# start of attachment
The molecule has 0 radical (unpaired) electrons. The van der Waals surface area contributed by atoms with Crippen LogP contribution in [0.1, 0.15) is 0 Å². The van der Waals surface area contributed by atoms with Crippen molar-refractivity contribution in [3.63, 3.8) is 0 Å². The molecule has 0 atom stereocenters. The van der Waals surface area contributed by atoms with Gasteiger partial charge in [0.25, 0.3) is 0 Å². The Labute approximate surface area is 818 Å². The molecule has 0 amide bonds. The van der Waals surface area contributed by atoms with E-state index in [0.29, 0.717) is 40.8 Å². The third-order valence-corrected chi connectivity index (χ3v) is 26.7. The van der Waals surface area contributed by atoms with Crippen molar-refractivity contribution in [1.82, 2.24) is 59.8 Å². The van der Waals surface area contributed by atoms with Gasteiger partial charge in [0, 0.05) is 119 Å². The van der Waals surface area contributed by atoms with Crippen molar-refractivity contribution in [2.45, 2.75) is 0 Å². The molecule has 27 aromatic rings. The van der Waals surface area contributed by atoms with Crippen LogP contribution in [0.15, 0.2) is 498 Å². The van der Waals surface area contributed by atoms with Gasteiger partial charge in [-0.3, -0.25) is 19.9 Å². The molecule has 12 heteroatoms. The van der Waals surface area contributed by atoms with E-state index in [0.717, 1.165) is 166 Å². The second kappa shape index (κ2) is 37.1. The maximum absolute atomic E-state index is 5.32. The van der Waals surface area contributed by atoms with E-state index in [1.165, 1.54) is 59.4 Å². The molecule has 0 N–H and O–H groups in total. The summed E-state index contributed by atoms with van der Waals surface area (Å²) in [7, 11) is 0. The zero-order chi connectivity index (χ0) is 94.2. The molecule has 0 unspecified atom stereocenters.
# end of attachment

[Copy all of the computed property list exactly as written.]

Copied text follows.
The molecule has 0 radical (unpaired) electrons. The van der Waals surface area contributed by atoms with Crippen LogP contribution in [0.1, 0.15) is 0 Å². The van der Waals surface area contributed by atoms with Crippen molar-refractivity contribution in [3.63, 3.8) is 0 Å². The molecule has 0 atom stereocenters. The van der Waals surface area contributed by atoms with Gasteiger partial charge in [0.25, 0.3) is 0 Å². The Labute approximate surface area is 818 Å². The molecule has 0 amide bonds. The van der Waals surface area contributed by atoms with E-state index in [0.29, 0.717) is 40.8 Å². The third-order valence-corrected chi connectivity index (χ3v) is 26.7. The van der Waals surface area contributed by atoms with Crippen molar-refractivity contribution in [1.82, 2.24) is 59.8 Å². The van der Waals surface area contributed by atoms with Gasteiger partial charge in [0, 0.05) is 119 Å². The van der Waals surface area contributed by atoms with Crippen molar-refractivity contribution in [2.45, 2.75) is 0 Å². The molecule has 27 aromatic rings. The van der Waals surface area contributed by atoms with Crippen LogP contribution in [0.15, 0.2) is 498 Å². The van der Waals surface area contributed by atoms with Gasteiger partial charge in [-0.3, -0.25) is 19.9 Å². The molecule has 12 heteroatoms. The van der Waals surface area contributed by atoms with E-state index in [0.717, 1.165) is 166 Å². The second kappa shape index (κ2) is 37.1. The maximum absolute atomic E-state index is 5.32. The van der Waals surface area contributed by atoms with E-state index in [1.165, 1.54) is 59.4 Å². The molecule has 0 N–H and O–H groups in total. The summed E-state index contributed by atoms with van der Waals surface area (Å²) in [7, 11) is 0. The zero-order chi connectivity index (χ0) is 94.2. The molecule has 0 unspecified atom stereocenters.